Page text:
For more information contact Professor Matthew Molineux on firstname.lastname@example.org or (07) 5552 7853
The importance of presenting a balanced argument in your assignments is essential. It shows that you are able to select relevant material and highlights how points are made to either support or contradict an argument. In a recent article in The Conversation the author highlighted the selected reporting of the Australian Government regarding the latest report on the health of the Great Barrier Reef. The information was carefully selected to show the government in a positive light. The material selected was either out of date or misleading, highlighting the ban of dumping dredge spoils with no mention of maintenance required that can cause damage. The report appears to misrepresent the truth and has not used its sources accurately.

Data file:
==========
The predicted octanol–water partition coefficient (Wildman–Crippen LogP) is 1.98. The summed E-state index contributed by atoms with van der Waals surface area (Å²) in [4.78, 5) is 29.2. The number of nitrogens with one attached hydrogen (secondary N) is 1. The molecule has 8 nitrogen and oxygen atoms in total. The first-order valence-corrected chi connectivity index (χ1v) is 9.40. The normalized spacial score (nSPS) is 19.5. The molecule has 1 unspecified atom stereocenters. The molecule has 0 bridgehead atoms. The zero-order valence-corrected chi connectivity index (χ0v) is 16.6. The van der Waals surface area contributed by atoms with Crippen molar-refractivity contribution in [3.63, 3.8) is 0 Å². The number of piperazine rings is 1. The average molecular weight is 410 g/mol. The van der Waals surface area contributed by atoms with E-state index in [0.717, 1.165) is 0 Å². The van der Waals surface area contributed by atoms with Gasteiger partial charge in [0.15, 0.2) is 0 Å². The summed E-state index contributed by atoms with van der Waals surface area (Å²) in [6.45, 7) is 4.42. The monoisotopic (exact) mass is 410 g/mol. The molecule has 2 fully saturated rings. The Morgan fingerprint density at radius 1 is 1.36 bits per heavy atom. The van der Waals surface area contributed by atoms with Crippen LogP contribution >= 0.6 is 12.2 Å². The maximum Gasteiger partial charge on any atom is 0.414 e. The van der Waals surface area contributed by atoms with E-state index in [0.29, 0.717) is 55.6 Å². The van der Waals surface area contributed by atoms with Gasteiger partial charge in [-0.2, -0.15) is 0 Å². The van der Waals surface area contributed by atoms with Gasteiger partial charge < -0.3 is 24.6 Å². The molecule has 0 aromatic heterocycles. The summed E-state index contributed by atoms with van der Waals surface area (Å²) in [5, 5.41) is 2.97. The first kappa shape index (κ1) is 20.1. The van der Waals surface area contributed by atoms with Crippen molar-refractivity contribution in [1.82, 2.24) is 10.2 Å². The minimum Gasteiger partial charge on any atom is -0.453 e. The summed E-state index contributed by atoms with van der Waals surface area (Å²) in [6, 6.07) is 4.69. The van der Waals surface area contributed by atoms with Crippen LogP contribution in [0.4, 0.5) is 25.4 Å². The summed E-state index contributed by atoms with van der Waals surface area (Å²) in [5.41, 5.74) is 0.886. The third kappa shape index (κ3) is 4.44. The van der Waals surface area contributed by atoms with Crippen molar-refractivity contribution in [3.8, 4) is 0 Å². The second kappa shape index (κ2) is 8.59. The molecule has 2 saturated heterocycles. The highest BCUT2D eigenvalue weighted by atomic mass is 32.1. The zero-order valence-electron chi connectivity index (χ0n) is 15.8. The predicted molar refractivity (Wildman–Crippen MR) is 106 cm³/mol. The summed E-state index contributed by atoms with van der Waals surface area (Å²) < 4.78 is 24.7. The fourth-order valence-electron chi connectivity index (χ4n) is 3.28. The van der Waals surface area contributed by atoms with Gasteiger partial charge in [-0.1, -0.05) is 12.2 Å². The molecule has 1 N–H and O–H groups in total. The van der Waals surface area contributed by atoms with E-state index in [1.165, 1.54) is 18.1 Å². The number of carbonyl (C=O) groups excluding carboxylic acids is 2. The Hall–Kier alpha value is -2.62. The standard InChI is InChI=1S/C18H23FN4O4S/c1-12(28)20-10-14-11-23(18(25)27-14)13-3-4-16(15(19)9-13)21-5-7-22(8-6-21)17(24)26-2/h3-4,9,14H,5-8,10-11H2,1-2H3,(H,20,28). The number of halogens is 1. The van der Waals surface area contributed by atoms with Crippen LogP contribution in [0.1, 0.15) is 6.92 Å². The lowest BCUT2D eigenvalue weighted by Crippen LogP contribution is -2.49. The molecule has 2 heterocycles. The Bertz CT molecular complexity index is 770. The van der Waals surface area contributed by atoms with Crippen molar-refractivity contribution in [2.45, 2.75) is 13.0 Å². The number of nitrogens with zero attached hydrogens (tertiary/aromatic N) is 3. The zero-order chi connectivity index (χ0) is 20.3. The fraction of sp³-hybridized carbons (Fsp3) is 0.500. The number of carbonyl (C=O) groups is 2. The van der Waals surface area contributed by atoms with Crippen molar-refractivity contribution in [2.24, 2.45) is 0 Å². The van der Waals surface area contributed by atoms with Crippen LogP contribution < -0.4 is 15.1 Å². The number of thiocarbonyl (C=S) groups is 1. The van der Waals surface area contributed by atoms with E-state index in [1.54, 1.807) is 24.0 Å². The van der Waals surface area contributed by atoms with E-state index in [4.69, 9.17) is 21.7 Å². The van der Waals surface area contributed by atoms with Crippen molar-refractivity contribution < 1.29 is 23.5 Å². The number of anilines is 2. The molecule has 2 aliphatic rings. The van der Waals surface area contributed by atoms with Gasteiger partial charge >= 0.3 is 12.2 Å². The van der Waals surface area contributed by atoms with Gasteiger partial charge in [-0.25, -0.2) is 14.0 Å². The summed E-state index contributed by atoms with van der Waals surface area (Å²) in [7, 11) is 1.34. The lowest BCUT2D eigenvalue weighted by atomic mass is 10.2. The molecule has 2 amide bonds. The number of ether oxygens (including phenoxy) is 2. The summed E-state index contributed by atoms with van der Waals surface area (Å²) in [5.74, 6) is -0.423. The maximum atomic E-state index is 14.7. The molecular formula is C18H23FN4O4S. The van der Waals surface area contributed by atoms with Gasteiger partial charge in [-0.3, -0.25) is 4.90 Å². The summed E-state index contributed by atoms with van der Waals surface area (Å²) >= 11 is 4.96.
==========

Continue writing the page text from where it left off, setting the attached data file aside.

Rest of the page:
Similarly in any assignment, it is important to carefully select the information required. The authors of an article are writing to inform the reader, persuade or critique a topic. Therefore make sure you use the information for the purpose for which it was intended. If the information supports a point you are trying to make, either with relevant evidence or examples paraphrase it in your own words and include it in your assignment and list of references. If the point refutes a point you are trying to make, then also paraphrase in your own words and reference it. More research and reading may be required to find additional information that supports or disproves your original idea. The important purpose in presenting an argument is to show both sides with minimal bias and to make your argument by weighing up two differing views. More importantly, you need to convince the reader why your perspective is the most appropriate.
For information on Academic Skills’ resources that might be useful for identifying an argument in a journal article or constructing your own argument, click on the links below:
Please check your Griffith email to see if you have been invited to participate in this year’s Library User Experience Survey. Your feedback is very valuable in shaping future service improvements.
The survey is completely confidential and will be open from April 27th to May 15th.
Upon completion of this survey you will be eligible to enter the prize draw to win one of two iPad Mini’s.